Recently, when I felt tired of my routine activity, I asked my wife to give 10-15 minutes massage. It’s weird, because before I get married, I didn’t enjoy this rub thing at all. However, I’m sure a lot of people would agree at the point that to get massaged is so relieving, for body and soul. Even to me, it’s sort of recreation at home.
But we would just like to try another massage. Thai massage! Did you know it? Did you try it? It’s more energizing and rigorous than most types of massage in the world. You don’t just lay down on the mat or bed passively, because Thai massage technique combines massage with yoga-like position.
As a resource I read, Thai massage was developed in India by Jivaka Kumar Bhaccha, physician to Buddha, about 2,500 years ago. Then it went to Thailand, where ayurvedic techniques gradually became influenced by traditional Chinese medicine. For hundred years, Thai massage had been performed by monks as one component of Thai medicine.
The masseur uses his hands, knees, elbows, legs and feet to move you into a series of yoga-like stretches. Muscle compression, joint mobilization, and acupressure are also employed during the healing process. What I mean “healing” are: relaxing, reducing stress, improving blood circulation, increasing energy, escalating flexibility, balancing mind and body, etc.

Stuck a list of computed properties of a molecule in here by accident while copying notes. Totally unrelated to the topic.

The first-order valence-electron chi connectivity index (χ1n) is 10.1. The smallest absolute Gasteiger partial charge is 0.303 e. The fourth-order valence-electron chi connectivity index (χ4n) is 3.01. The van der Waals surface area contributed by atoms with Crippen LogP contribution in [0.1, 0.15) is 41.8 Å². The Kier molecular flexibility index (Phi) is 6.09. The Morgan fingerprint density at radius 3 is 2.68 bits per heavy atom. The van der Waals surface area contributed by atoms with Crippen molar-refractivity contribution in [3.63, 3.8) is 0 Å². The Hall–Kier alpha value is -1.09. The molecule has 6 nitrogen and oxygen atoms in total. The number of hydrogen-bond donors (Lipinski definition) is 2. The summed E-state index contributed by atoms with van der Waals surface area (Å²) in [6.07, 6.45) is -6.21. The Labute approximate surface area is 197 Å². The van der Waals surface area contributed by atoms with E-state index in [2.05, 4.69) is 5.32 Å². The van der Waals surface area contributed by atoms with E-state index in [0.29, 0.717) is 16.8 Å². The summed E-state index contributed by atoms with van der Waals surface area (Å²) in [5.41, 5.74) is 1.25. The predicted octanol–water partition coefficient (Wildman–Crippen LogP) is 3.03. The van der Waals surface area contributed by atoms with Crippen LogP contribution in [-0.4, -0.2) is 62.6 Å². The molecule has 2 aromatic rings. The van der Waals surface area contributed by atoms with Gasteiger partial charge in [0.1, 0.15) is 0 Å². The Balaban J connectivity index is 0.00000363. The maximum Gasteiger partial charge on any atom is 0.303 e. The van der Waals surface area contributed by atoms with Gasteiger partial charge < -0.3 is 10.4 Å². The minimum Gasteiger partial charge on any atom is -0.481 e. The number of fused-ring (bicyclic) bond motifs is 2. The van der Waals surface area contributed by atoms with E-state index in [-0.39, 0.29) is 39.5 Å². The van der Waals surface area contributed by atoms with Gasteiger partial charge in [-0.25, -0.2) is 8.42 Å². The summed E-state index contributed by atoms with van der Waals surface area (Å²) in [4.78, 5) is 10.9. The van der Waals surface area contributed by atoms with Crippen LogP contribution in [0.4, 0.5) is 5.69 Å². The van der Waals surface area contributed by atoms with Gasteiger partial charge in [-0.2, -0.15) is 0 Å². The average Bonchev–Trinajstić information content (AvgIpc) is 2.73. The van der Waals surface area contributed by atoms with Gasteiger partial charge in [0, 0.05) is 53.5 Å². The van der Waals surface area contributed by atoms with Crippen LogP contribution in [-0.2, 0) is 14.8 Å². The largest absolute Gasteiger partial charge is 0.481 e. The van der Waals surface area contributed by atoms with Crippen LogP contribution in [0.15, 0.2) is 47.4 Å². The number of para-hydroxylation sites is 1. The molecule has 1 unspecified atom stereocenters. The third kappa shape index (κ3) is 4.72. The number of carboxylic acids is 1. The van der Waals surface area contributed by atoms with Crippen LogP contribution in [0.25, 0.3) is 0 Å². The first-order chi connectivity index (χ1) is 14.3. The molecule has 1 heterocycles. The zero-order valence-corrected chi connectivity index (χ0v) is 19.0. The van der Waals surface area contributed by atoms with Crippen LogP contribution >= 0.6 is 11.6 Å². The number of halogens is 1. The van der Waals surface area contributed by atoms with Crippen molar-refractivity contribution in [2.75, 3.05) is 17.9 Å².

Nevertheless, regarding its some (difficult) poses, Thai massage is not for all. Before practice this massage, consult first to your doctor, especially if you have:
- infectious skin disease, rash, or open wounds.
- situation of immediately after surgery, chemotherapy or radiation.
- prone to blood clots.
- the baby in uterus (pregnant).
- situation of bruises, inflamed skin, unhealed wounds, tumors, abdominal hernia, or areas of recent fractures.
Except those, Thai massage is good. Try the easy techniques with your fellow, you’ll enjoy it. Try with the professional therapist, you’ll even love it. I give you a video so you can imagine it:
[photo from FabulousThaiMassage.com]